You can see and hear Phil describe his research in this short video clip:

And as a cautionary tale this science fiction short describes a future world in which robotics and AR overlap:

So given what Phil’s research has revealed and the sci-fi cautionary tale above, what might we want our pupils to consider when speculating about future uses of AR?

 

The Chemistry in D&T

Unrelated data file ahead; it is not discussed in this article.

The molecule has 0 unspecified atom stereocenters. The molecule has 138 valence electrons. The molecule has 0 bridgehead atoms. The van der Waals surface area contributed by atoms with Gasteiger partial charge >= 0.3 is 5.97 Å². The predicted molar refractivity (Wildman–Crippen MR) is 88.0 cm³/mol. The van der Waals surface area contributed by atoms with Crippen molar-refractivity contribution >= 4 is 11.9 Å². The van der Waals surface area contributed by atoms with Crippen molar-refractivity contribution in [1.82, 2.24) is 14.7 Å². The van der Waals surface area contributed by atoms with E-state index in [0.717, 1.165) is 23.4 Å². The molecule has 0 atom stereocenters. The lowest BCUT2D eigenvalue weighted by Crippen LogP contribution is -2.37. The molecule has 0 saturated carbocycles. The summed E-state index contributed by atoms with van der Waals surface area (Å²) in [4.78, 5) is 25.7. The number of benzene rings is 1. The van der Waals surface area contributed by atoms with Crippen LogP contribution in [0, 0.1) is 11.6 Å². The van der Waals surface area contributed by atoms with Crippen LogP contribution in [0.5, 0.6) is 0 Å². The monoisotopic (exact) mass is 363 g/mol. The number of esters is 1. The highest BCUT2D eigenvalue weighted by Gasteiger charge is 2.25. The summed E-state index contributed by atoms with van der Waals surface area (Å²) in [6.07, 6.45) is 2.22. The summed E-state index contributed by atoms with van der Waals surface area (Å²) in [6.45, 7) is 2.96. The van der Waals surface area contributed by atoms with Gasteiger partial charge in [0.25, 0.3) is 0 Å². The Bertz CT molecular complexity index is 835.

Chemical elementsI used to be a chemistry teacher so I was very pleased to read the article Chemical Elements in the latest issue of D&T Practice. Using the aesthetics of chemistry to inspire design is a novel approach to stimulating creativity. I do remember teaching the ‘controlled explosion’ mentioned in the article – the thermite reaction if I’m not mistaken, in which aluminium, being more reactive than iron grabs the oxygen from iron oxide in a spectacular redox reaction forming aluminium oxide and leaves behind a very hot blob of molten iron. The reaction is used to join railway tracks. This reaction should intrigue D&T teachers. If aluminium is MORE reactive than iron how come we use aluminium for saucepans. Shouldn’t they corrode more rapidly than iron which generally rusts very quickly in moist air. The answer of course is that iron oxide does not adhere strongly to the underlying iron, falling off and revealing more iron to undergo reaction with the moist air. Aluminium on the other hand oxidises in air to form an oxide layer that is strongly bonded to the underlying aluminium thus protecting this aluminium from further reaction. This foray into the reactivity series led me to wonder about the role of chemistry in D&T beyond that of inspirational aesthetics. School chemistry courses in England deal with electrolysis at Key Stage 4 and pupils will be taught about the deposition of copper atoms from a solution contain copper ions by means of an electric current. This deposition by electrolysis provides the possibility of laying down copper onto brass. Simple brass body adornments can be embellished with intricate copper patterns in this way. And then I remembered a wonderful book from the Crafts Council – The Colouring, Bronzing and Patination of Metals – a splendid collection of recipes for altering the colour of copper and brass. Embedding a piece of brass in sawdust moistened with ammonium carbonate solution gives rise to a strongly adhering green patina as speckles where the sawdust has made contact with the metal. Even more impressive is the reaction of red-hot copper with steam and boiling water which gives the copper a wonderfully rich deep red colour. So if you are thinking of teaching a body adornment project you might consider asking your pupils to explore some chemical reactions as a precursor.